New-look for Christchurch rebuild unit
With a restructure imminent at the Christchurch Central Development Unit (CCDU), city leaders have called for major changes within the organisation.
The unit has remained tight-lipped after promising a new-look structure in time for its first anniversary this week.
Changes expected to be detailed today will enable cost-sharing on anchor projects with the Christchurch City Council.
Canterbury Earthquake Recovery Authority (Cera) head Roger Sutton said the review was intended to "refine roles and responsibilities" between Cera and the CCDU.
He scotched suggestions that unit director Warwick Isaacs would be replaced.
"Warwick is part of my management team . . . there's no other plan there going on."
Groups including property investors, developers and business owners have criticised a lack of details and clear time frames from the unit, which was set up to deliver the new central city blueprint a year ago.
Christchurch Mayor Bob Parker believed the restructuring would be "under the hood stuff" affecting how the unit runs. He wanted a new governance body created above CCDU to allow businesses and residents more input.
"We've got to bring all these groups together. It would be a great thing to have more control as a community. In my view the time for that has arrived."
Parker believed the Government would delay bigger changes to the recovery bodies until local elections "to see what sort of council they will have in three months". He also thought more emphasis on central city housing was needed.
Property Council chief executive Connal Townsend called for an advisory board or panel within the unit to provide more expertise. He wanted the unit run more like a state-owned enterprise than a government department.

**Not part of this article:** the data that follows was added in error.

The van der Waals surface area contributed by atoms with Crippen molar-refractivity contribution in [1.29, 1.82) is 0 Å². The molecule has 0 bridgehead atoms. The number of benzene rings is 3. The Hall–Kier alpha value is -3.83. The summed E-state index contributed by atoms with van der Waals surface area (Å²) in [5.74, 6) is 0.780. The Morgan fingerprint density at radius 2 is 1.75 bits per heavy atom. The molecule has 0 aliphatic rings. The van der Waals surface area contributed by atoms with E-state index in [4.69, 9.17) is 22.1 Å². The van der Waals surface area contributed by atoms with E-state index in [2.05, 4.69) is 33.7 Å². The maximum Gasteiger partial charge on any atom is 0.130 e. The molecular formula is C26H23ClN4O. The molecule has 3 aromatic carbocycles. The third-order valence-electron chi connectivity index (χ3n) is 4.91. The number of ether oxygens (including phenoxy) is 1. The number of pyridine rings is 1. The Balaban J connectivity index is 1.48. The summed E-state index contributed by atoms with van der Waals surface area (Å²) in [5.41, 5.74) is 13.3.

"The staff are great but we've got to look at the higher level. There's an overwhelming sense it's been a miss rather than a hit, so far."
The CCDU was strong on construction and planning expertise, but lacked enough understanding of business and capital markets to keep investment in Christchurch, Townsend said.
"Construction is well down the chain. We are not getting the dosh in there. It's a case of follow the money.
"There's money around but they are not looking in the right places."
Parker's comments were echoed by Leeann Watson, general manager of the Canterbury Employers' Chamber of Commerce.
Watson wanted stronger input from business groups, stronger communication, and more details on the anchor construction projects.
"Whatever shape the CCDU takes, it needs to make sure we don't have further delays. We don't want to get wound up in red tape."
The CCDU has promised full timelines and milestones for buying land for the anchor projects by September 1.
A month ago it released details of how the Crown and city council would split the $4.8 billion cost of new infrastructure and anchor projects such as the green frame, sports stadium, and performing arts precinct.